In conclusion, a good compromise for all may be cold brew coffee.

In fact, it has a lower amount of caffeine and can be less acidic.

The final choice is personal, because of the variety of effects and also the different perception of the acidity of the various types of coffee.

Caffeine and GERD

Once again, we must point out the different roles that coffee has in determining disease (reflux) and symptoms, like heartburn.

GERD is a more advanced stage of acid reflux, and it occurs when symptoms are more frequent and persistent over time.

That’s why many people wonder if coffee intake, besides heartburn, can lead to GERD.

People who are dealing with stress can reach the GERD level more quickly, just because of their combined action.

As observed for acid reflux, we report another important study.

According to the findings, there is no significant association between coffee intake and GERD.

This means, once more, that coffee can make a pre-existing picture worse, it can cause sporadic heartburn in healthy subjects, but it should not be considered as a cause of reflux disease.

In addition, if you consume coffee together with other known foods generally to avoid such as chocolate, things can worsen fast.

Moreover, you must pay the highest attention when mixing coffee with dairy products, because they add risk of experiencing more symptoms.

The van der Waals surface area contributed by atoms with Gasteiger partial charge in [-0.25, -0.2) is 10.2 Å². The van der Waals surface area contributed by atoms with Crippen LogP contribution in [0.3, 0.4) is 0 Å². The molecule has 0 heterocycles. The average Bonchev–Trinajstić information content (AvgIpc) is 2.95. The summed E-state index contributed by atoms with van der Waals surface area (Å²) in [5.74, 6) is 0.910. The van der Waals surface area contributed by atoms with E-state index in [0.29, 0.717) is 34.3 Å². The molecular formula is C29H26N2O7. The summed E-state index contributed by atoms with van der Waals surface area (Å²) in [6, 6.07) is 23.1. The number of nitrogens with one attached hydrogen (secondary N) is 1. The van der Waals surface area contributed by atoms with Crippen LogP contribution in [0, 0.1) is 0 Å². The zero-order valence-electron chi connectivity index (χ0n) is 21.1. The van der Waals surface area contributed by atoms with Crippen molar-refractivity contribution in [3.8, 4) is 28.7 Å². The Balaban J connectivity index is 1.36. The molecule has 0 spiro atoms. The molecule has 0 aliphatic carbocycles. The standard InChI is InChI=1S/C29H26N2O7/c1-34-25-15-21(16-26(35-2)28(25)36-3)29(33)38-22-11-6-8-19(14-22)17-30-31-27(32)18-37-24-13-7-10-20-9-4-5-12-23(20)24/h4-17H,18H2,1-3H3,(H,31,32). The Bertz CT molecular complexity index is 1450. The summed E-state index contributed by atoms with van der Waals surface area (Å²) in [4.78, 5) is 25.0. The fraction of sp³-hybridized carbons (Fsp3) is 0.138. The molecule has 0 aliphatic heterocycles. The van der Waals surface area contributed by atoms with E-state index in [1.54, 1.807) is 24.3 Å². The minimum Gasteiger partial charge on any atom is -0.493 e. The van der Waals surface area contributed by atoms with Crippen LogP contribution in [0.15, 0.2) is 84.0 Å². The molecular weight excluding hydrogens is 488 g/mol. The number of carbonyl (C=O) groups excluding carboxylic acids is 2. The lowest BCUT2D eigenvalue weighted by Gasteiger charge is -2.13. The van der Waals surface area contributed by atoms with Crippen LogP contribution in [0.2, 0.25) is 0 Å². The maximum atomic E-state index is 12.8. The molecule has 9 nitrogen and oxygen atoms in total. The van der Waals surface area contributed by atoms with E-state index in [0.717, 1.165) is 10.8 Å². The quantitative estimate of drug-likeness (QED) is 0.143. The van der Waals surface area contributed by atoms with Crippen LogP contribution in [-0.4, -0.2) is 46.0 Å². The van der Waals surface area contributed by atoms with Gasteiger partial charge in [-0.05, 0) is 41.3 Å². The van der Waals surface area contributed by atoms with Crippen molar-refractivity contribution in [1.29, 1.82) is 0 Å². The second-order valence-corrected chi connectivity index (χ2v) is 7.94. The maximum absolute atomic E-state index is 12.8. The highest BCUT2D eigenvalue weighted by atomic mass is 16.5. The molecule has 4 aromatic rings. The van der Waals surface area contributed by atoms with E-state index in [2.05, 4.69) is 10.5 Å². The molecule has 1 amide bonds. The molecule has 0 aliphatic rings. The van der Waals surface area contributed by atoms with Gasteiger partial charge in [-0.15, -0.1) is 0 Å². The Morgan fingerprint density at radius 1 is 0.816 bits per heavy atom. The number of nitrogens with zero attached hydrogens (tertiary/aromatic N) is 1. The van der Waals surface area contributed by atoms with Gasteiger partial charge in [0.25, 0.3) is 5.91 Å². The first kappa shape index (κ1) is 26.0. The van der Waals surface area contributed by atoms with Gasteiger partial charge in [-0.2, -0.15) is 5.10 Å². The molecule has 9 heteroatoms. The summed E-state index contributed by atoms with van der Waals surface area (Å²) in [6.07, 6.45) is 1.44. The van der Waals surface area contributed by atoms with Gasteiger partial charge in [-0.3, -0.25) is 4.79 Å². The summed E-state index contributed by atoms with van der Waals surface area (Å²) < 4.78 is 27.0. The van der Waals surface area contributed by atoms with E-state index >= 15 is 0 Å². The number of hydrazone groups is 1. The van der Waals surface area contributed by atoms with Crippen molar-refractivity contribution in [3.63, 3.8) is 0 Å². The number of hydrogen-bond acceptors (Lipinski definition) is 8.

This is the final assumption to keep as the pillar of everything.

Does decaf coffee have acid?

Decaffeinated coffee has a lower acid content.

However, this does not mean “zero” acid, because a small amount still can be found.

Strictly speaking for reflux sufferers, decaf coffee seems very good.

There is some uncertainty about the general benefits that decaf coffee can bring to the organism.

In fact, according to what has been published in Brazilian Archives of Biology and Technology, decaffeinated coffee has lower antioxidants levels.

Both of them (regular and decaf) seem to protect from the risk of type 2 diabetes.

To summarize, decaf has some acid, and probably bring lower benefits for the health, if we consider a healthy individual.

If you’re dealing with heartburn and reflux, however, decaffeinated coffee is an option to consider.

Moreover, the absence of caffeine could also help your mood, especially if you’re an anxious person, another relevant factor for triggering reflux.

Decaf coffee for acid reflux

Decaffeinated coffee has been proven effective in reducing the amount of reflux induced by the intake of regular coffee.

This means that despite coffee can’t be considered as a real “cause” of acid reflux, the strong reduction of caffeine brings measurable benefits.